Confronting Rape as a War Crime

May 2010 • Volume 4, Issue 5
Will a new U.N. campaign have any impact?
By Jina Moore


A seminar to raise awareness about sexual violence in progress in Congo (AFP/Getty Images/Stringer)
A soldier and village women attend a U.N.-sponsored seminar to raise awareness about sexual violence in war-torn Democratic Republic of Congo (DRC), where tens of thousands of women have been brutally raped during an ongoing civil conflict. (AFP/Getty Images/Stringer)

Rape has been a consequence of military defeat for millennia. But in the last 20 years — from Bosnia to Rwanda, from Colombia to the Democratic Republic of Congo — sexual violence against women, and sometimes even against men, has become a strategic military tactic designed to humiliate victims and shatter enemy societies. And increasingly, governments presiding over peaceful countries are using mass rape in deliberate and targeted campaigns to spread terror and humiliation among political dissenters, often during election seasons. The strategic use of rape has been recognized by international courts as an act of genocide and ethnic cleansing. The United Nations is working to change the mindset that wartime rape is inevitable, urging governments to end the violence and prosecute perpetrators. But silence and shame shroud the issue, and some governments that deny wartime rape occurs in their countries have banned international aid groups that treat their citizens who have been victimized. This spring, the United Nations' first special representative for sexual violence began a two-year campaign to help curb the crime. But experts say strategic rape won't be easy to eradicate.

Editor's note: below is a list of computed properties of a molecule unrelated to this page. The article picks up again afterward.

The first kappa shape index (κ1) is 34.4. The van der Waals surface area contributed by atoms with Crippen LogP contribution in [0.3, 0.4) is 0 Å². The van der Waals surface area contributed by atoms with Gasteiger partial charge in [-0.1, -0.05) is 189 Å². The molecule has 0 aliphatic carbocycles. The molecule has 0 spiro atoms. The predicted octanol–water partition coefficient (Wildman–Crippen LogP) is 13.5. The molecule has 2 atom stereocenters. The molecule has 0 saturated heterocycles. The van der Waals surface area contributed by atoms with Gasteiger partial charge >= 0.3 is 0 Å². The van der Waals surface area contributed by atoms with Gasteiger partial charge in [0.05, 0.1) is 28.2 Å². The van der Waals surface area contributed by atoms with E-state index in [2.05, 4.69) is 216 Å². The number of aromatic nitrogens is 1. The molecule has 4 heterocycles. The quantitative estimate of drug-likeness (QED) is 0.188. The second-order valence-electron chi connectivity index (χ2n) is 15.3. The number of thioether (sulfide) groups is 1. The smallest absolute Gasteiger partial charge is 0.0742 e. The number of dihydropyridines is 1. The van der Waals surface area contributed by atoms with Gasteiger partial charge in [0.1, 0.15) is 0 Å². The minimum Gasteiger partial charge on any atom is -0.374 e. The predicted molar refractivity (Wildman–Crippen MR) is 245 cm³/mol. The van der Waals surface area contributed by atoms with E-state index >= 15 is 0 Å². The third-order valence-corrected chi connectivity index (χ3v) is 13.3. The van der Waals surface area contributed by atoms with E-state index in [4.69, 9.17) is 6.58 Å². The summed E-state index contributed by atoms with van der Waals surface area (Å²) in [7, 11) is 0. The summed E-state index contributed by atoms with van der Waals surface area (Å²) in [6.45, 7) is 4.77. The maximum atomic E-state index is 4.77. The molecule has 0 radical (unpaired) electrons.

ISSUE TRACKER for Related Reports
Ethics in War
Sep. 16, 2022  The War in Ukraine
Jul. 13, 2012  Privatizing the Military
Aug. 06, 2010  Drone Warfare Updated
May 2010  Confronting Rape as a War Crime
Jan. 2010  Truth Commissions
Feb. 27, 2009  Closing Guantánamo Updated
Jul. 2008  Child Soldiers
Sep. 2007  Torture Debate
Aug. 25, 2006  Treatment of Detainees
Apr. 18, 2003  Torture
Dec. 13, 2002  Ethics of War
Sep. 13, 2002  New Defense Priorities
Jul. 07, 1995  War Crimes
Apr. 26, 1972  Status of War Prisoners
Oct. 07, 1970  Military Justice
Jul. 12, 1967  Treatment of War Prisoners
Dec. 03, 1952  War Prisoner Repatriation
Sep. 07, 1948  War Trials and Future Peace
Jul. 07, 1945  Enemy Property
Nov. 20, 1943  Courts-Martial and Military Law
Mar. 15, 1943  War Guilt Trials
Mar. 30, 1942  War Atrocities
Feb. 02, 1942  Prisoners of War
Aug. 11, 1938  Aerial Bombardment of Civilian Populations
Global Issues